Charles Cowling
There’s an interesting article in yesterday’s Guardian about funeral rites in the Church of England Book of Common Prayer (BCP). Here are some tasters: Life expectancy in Tudor England was mid thirties, and about a third of children died before attaining the age of ten. Mortality was very much in
Charles Cowling
Unbelievably, perhaps, this is a favourite song at Aussie funerals Have you been following the hullabaloo which greeted the Roman Catholic Archbishop of Melbourne, Denis Hart, when he restated Church rules on funerals and reiterated the ban on ‘secular items’ at funerals – romantic ballads, pop or rock music, political
Charles Cowling
It’s interesting to note that two of the most important drivers for change in modern funerals have come, not from pro-active consumers or wild-eyed visionaries,  but from urgent if mundane economic and environmental needs. They are, famously, natural burial and’ less famously, the held-over cremation. Ken West, for all that
Charles Cowling
A Good Send Off was the title of this year’s Centre for Death and Society (CDAS) annual conference. Well, part of the title – the snappy part. In full it read: A Good Send Off: Local, Regional & National Variations in how the British Dispose of their Dead. It took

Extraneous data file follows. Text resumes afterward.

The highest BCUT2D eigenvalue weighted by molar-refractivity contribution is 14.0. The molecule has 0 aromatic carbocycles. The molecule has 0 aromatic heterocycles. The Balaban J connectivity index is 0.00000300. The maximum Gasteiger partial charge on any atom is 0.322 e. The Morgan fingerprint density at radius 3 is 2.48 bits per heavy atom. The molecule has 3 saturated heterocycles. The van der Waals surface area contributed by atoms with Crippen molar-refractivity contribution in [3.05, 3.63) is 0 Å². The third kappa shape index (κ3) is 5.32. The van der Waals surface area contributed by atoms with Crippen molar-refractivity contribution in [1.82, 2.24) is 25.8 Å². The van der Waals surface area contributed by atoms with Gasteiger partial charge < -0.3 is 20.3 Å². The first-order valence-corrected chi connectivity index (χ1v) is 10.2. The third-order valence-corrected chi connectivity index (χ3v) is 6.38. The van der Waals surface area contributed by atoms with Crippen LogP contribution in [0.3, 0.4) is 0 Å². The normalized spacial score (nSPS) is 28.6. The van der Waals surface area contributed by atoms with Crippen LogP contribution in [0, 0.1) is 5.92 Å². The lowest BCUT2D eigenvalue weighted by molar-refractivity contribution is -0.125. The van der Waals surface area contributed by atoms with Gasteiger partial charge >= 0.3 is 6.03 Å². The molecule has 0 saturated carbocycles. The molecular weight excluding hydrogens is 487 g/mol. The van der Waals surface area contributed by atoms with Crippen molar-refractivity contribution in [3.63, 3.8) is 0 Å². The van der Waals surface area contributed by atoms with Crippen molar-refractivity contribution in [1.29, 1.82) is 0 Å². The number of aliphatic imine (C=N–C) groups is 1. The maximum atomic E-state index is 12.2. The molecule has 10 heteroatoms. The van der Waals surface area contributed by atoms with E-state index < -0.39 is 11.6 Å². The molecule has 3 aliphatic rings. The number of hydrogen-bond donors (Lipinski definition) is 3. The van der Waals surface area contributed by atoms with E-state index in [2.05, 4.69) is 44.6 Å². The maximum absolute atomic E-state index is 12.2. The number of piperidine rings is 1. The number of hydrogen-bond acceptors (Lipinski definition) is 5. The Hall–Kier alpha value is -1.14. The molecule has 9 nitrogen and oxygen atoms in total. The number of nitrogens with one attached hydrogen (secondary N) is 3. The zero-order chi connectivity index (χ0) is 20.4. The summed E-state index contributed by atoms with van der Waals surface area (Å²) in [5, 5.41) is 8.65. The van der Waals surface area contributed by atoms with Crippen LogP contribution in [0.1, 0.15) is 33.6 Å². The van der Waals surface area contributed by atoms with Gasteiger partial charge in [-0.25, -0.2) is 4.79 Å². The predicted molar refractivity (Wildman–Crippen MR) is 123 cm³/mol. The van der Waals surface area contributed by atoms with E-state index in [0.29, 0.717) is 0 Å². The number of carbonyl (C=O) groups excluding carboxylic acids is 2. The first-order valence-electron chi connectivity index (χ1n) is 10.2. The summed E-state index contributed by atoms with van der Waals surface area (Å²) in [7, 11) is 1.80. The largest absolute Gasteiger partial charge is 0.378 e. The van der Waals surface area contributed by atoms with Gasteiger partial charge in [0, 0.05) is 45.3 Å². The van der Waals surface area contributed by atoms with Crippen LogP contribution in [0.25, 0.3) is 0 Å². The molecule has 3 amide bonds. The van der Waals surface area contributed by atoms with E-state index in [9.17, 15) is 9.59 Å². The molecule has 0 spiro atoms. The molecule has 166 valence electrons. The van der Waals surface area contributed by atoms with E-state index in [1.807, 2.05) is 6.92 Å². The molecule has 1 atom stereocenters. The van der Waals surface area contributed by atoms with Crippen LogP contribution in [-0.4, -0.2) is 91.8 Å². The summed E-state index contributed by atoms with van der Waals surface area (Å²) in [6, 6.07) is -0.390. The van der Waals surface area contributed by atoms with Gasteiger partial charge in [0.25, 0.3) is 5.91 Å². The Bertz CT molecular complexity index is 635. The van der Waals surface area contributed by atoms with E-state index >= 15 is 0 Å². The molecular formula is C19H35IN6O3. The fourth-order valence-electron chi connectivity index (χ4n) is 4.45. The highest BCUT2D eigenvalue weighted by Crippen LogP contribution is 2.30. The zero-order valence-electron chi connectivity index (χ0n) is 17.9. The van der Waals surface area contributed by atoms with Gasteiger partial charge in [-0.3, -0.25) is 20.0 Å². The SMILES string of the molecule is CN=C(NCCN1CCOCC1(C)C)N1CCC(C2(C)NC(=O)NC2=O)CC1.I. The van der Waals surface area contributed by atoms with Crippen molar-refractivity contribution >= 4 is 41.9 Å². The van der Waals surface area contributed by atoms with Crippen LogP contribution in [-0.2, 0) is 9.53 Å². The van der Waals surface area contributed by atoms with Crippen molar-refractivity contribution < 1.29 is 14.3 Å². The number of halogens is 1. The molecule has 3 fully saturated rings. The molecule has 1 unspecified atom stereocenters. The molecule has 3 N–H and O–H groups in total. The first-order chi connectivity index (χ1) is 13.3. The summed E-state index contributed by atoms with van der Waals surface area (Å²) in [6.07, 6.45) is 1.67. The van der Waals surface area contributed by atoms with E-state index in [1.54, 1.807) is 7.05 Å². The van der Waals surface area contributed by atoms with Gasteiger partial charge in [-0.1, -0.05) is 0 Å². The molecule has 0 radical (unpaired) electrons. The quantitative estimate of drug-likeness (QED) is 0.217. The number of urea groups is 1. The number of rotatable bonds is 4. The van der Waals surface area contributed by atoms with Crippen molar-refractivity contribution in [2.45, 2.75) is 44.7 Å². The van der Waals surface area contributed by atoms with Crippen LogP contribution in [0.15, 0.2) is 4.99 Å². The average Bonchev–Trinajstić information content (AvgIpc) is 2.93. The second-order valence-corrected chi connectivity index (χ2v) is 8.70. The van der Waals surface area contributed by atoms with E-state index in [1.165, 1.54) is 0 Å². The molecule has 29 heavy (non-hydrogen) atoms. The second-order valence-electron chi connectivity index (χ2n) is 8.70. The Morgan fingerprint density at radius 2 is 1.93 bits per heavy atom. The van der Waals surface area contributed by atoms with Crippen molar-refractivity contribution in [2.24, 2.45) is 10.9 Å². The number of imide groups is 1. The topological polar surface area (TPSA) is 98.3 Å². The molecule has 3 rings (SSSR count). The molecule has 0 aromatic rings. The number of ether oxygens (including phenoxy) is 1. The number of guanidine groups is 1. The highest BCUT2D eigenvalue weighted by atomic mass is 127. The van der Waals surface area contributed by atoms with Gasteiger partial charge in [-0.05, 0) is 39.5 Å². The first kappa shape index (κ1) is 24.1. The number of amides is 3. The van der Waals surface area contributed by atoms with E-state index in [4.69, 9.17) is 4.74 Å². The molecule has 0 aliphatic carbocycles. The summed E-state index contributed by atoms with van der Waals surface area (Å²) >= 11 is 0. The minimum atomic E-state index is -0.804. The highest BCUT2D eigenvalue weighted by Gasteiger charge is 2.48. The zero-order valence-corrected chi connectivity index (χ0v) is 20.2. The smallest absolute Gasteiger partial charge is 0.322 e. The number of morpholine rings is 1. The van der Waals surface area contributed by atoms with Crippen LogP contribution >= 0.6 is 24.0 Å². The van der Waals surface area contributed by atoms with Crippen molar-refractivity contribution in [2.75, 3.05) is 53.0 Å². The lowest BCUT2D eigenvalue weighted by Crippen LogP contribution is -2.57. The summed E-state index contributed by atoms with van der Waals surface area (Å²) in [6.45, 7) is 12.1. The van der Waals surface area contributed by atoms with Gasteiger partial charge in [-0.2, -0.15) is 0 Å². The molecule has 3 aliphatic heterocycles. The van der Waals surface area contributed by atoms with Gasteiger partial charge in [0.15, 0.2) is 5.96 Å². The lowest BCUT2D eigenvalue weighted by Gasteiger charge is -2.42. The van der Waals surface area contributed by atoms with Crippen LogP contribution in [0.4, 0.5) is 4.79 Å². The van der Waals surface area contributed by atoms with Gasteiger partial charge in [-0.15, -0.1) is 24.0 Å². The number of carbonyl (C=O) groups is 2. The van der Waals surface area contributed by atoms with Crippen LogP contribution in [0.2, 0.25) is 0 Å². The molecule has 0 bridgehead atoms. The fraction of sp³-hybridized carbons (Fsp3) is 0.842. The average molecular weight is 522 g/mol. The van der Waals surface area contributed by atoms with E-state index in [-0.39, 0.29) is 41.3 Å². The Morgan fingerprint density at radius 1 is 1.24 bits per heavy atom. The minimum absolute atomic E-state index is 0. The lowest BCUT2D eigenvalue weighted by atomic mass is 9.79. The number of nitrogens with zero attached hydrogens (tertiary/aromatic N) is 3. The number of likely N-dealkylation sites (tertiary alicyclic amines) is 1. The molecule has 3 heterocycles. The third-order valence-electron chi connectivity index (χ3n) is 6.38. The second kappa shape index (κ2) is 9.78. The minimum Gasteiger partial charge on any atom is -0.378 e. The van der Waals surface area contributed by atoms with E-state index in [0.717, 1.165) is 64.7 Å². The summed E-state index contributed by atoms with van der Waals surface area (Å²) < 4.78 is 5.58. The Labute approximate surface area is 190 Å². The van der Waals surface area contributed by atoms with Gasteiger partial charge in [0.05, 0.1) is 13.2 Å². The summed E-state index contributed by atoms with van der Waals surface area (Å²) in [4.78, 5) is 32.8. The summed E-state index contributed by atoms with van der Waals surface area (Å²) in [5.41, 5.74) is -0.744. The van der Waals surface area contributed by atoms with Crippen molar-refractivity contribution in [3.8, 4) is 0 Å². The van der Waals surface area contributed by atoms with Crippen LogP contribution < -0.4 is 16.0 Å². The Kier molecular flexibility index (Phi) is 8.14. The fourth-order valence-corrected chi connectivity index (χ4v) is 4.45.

Charles Cowling
I don’t know if you ever wander over to Death Matters. It’s a descriptive title for a website and blog which is trying to awaken in a death-denying people a full and informative awareness of their mortality – in order that they may live better and remember better. It’s a
Charles Cowling
I think we’ve all done some good hard thinking, over the last few months, about the value and role of the dead body at a funeral. The discussion of this, and other matters, has elicited some extremely interesting ideas and some statements which, to my eyes, look likely to become
Charles Cowling
Everyone agrees that choice in funeral arrangements is a good thing. Even the UK’s most Jurassic undertakers are nodding their heads fervently on this one. They’ve come round at last (sort of). It’s the mantra in Funeralland: Personalisation x 3 (I can’t be bothered to type it). There’s money in
Charles Cowling
From the Salt Lake Tribune: Brother Felix McHale, one of the founders of Utah’s 63-year-old Trappist monastery, was sent out of this world Tuesday the same way he lived: simply. After a funeral Mass in the chapel at the Abbey of the Holy Trinity, Felix was lowered into his grave
Charles Cowling
Interesting, isn’t it, how two contrary opinions need not be mutually exclusive? When one opinion does not displace the other you’re left either tonguetied with indecision or, if they merge, ambivalent. Ambivalence may be seen as fence-sitting, but I think that’s simplistic. To honour two opposed points of view equally